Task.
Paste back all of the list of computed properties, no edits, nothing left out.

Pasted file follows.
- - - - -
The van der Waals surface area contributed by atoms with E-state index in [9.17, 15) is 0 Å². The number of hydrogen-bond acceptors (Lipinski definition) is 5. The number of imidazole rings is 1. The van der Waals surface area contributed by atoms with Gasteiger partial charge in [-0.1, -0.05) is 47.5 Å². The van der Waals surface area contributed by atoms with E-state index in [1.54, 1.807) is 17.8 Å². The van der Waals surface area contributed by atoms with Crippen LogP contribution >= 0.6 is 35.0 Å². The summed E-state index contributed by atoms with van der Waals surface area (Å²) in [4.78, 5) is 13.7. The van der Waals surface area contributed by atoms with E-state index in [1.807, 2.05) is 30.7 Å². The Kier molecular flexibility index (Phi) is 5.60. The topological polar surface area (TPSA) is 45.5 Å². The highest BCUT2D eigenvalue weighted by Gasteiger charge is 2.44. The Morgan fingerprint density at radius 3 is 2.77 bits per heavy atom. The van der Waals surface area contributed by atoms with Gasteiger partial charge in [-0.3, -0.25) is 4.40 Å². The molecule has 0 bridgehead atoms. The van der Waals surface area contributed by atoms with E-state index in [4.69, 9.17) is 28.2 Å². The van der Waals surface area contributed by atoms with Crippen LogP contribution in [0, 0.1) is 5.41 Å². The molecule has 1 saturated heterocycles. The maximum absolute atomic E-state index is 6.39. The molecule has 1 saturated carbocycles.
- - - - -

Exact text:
The van der Waals surface area contributed by atoms with E-state index in [9.17, 15) is 0 Å². The number of hydrogen-bond acceptors (Lipinski definition) is 5. The number of imidazole rings is 1. The van der Waals surface area contributed by atoms with Gasteiger partial charge in [-0.1, -0.05) is 47.5 Å². The van der Waals surface area contributed by atoms with E-state index in [1.54, 1.807) is 17.8 Å². The van der Waals surface area contributed by atoms with Crippen LogP contribution >= 0.6 is 35.0 Å². The summed E-state index contributed by atoms with van der Waals surface area (Å²) in [4.78, 5) is 13.7. The van der Waals surface area contributed by atoms with E-state index in [1.807, 2.05) is 30.7 Å². The Kier molecular flexibility index (Phi) is 5.60. The topological polar surface area (TPSA) is 45.5 Å². The highest BCUT2D eigenvalue weighted by Gasteiger charge is 2.44. The Morgan fingerprint density at radius 3 is 2.77 bits per heavy atom. The van der Waals surface area contributed by atoms with Gasteiger partial charge in [-0.3, -0.25) is 4.40 Å². The molecule has 0 bridgehead atoms. The van der Waals surface area contributed by atoms with E-state index in [4.69, 9.17) is 28.2 Å². The van der Waals surface area contributed by atoms with Crippen LogP contribution in [0, 0.1) is 5.41 Å². The molecule has 1 saturated heterocycles. The maximum absolute atomic E-state index is 6.39. The molecule has 1 saturated carbocycles.